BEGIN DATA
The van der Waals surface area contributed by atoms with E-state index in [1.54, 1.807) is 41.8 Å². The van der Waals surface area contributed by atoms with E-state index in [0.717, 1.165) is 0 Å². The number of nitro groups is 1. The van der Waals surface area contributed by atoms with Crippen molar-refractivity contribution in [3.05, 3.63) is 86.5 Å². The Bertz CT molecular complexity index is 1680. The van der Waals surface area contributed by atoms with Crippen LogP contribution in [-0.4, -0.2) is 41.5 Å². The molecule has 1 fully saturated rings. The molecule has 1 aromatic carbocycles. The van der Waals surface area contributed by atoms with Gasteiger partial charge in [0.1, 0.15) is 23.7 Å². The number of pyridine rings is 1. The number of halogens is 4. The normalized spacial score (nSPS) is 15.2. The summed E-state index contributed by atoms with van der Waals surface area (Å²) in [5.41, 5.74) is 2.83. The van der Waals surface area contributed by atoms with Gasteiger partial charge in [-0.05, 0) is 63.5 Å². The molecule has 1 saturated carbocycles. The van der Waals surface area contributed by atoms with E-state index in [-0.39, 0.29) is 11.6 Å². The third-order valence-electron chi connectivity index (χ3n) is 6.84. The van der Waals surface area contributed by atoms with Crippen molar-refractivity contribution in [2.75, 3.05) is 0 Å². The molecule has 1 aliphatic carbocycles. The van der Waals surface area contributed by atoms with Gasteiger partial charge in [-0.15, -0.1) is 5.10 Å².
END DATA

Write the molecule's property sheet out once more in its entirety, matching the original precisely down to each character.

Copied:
The van der Waals surface area contributed by atoms with E-state index in [1.54, 1.807) is 41.8 Å². The van der Waals surface area contributed by atoms with E-state index in [0.717, 1.165) is 0 Å². The number of nitro groups is 1. The van der Waals surface area contributed by atoms with Crippen molar-refractivity contribution in [3.05, 3.63) is 86.5 Å². The Bertz CT molecular complexity index is 1680. The van der Waals surface area contributed by atoms with Crippen LogP contribution in [-0.4, -0.2) is 41.5 Å². The molecule has 1 fully saturated rings. The molecule has 1 aromatic carbocycles. The van der Waals surface area contributed by atoms with Gasteiger partial charge in [0.1, 0.15) is 23.7 Å². The number of pyridine rings is 1. The number of halogens is 4. The normalized spacial score (nSPS) is 15.2. The summed E-state index contributed by atoms with van der Waals surface area (Å²) in [5.41, 5.74) is 2.83. The van der Waals surface area contributed by atoms with Gasteiger partial charge in [-0.05, 0) is 63.5 Å². The molecule has 1 saturated carbocycles. The van der Waals surface area contributed by atoms with E-state index in [-0.39, 0.29) is 11.6 Å². The third-order valence-electron chi connectivity index (χ3n) is 6.84. The van der Waals surface area contributed by atoms with Crippen molar-refractivity contribution in [2.75, 3.05) is 0 Å². The molecule has 1 aliphatic carbocycles. The van der Waals surface area contributed by atoms with Gasteiger partial charge in [-0.15, -0.1) is 5.10 Å².